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Trail usage spiked the Sea to Sky over the summer

Backcountry BC calls for end to daypass system and advocates for increased dispersal through new trails
Of the trails monitored, the busiest included Whistler’s Brandywine Meadows, Watersprite Lake, Semaphore Lakes and Rohr Lake (near Pemberton), Al’s Habrich Trail, and the Slhanay approach trail. Photo: GETTY IMAGES

Trail usage in the Sea to Sky corridor spiked this year, presumably because the pandemic made it one of the few safe ways to recreate safely.

A representative from the B.C. Mountaineering Club, or BCMC, which runs Backcountry BC, said that these results highlight a need to keep parks open, create more trails to disperse recreationalists, and improve management.

“Park closures are not the way to go. The provincial health officer continues to say the risk of transmission in the outdoors is infinitesimal,” wrote Paul Kubik, director of cabins and trails with the BCMC, in an email to The Squamish Chief.

Kubik said it would be best to ditch the day pass system that was piloted this summer, as it appears to be, in his mind, highly subjective.

“What we’ve got is the province being able to set limits based on a nebulous set of criteria such as ‘desired conditions’ and ‘unique attributes,’ again, with no attempt to define them,” he wrote. “It really amounts to the province setting limits based on whatever they decide suits the mood of the moment. Sometimes they say it’s about parking. At Stawamus Chief, there is virtually unlimited parking along Mamquam FSR and at Darrell Bay. It’s also a short walk from Squamish. Yet, they say parking availability is one of the criteria for establishing limits on visitation to the Chief.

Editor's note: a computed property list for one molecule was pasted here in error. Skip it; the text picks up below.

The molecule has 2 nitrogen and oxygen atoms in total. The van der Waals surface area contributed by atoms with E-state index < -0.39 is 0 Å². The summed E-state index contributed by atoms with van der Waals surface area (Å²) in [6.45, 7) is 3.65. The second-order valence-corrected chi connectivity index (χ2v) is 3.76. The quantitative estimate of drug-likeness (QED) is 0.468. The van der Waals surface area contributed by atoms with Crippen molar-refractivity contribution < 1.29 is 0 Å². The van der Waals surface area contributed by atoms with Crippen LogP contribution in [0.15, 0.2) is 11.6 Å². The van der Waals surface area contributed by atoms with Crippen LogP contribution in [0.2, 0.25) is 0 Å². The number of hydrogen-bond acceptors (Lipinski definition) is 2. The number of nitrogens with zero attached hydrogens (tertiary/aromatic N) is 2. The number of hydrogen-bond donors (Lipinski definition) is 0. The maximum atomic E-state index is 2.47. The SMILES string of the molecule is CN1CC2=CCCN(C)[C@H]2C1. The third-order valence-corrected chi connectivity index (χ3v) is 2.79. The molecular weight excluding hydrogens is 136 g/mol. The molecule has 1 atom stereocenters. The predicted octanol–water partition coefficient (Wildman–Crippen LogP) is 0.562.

“In [their] blog, they admit it’s subjective. What we’ve noticed is there is a conservation bias in the parks system to the detriment of recreation.”

Kubik said that there is an alternative way of solving overcrowding.

“The solution is dispersal through further trail construction,” he said.

One example of a way to increase trails was highlighted in Backcountry BC’s election wishlist, which called on politicians to invest in parks.

The organization called for the province to, among other things, adopt the Garibaldi Park Southwestern Amendment proposal, which would open up five new trailheads at Alice Lake, Brohm Ridge and Skookum, Swift and Conroy creeks. 

It’s just one way to alleviate crowding in the Sea to Sky, which occurs in several areas, according to the report.

Of the trails monitored, the busiest included Whistler’s Brandywine Meadows, Watersprite Lake, Semaphore Lakes  and Rohr Lake (near Pemberton), Al’s Habrich Trail, and the Slhanay approach trail.

They experienced differing levels of increased activity, depending on the month.

For example, compared with 2019, Brandywine Meadows jumped by 69% in July, 100% in August and 93% in September.

Trail use is highest during weekends for all trails.

For hiking trails, the study looked at usage for the Slhanay approach trail, Watersprite Lake,  Tricouni West, Sky Pilot Valley, Petgill Lake and Al’s Habrich trail, and near Pemberton, Semaphore Lakes, Brandywine Meadows, and Tenquille Lake. 

Of those, Slhanay had the biggest average percentage increase over the summer, at 142%. Its busiest day this year recorded 144 hikers, compared with 70 people last year.

Watersprite came second with an average of 126%. At its peak day, it recorded 263 people, while last year it peaked out at 165.

Coming in third was Semaphore Lakes, averaging a 101% uptick. There were 107 people during its peak day this year, compared with 71 last year.

There were also highlights for usage on mountain bike trails.

For the Legacy Climb trail in the Diamond Head area, the busiest months were April and May, garnering 6,143 and 6,944 rides, respectively.

Jack’s Trail in the Alice Lake area recorded 9,477 rides during July, which was its busiest month.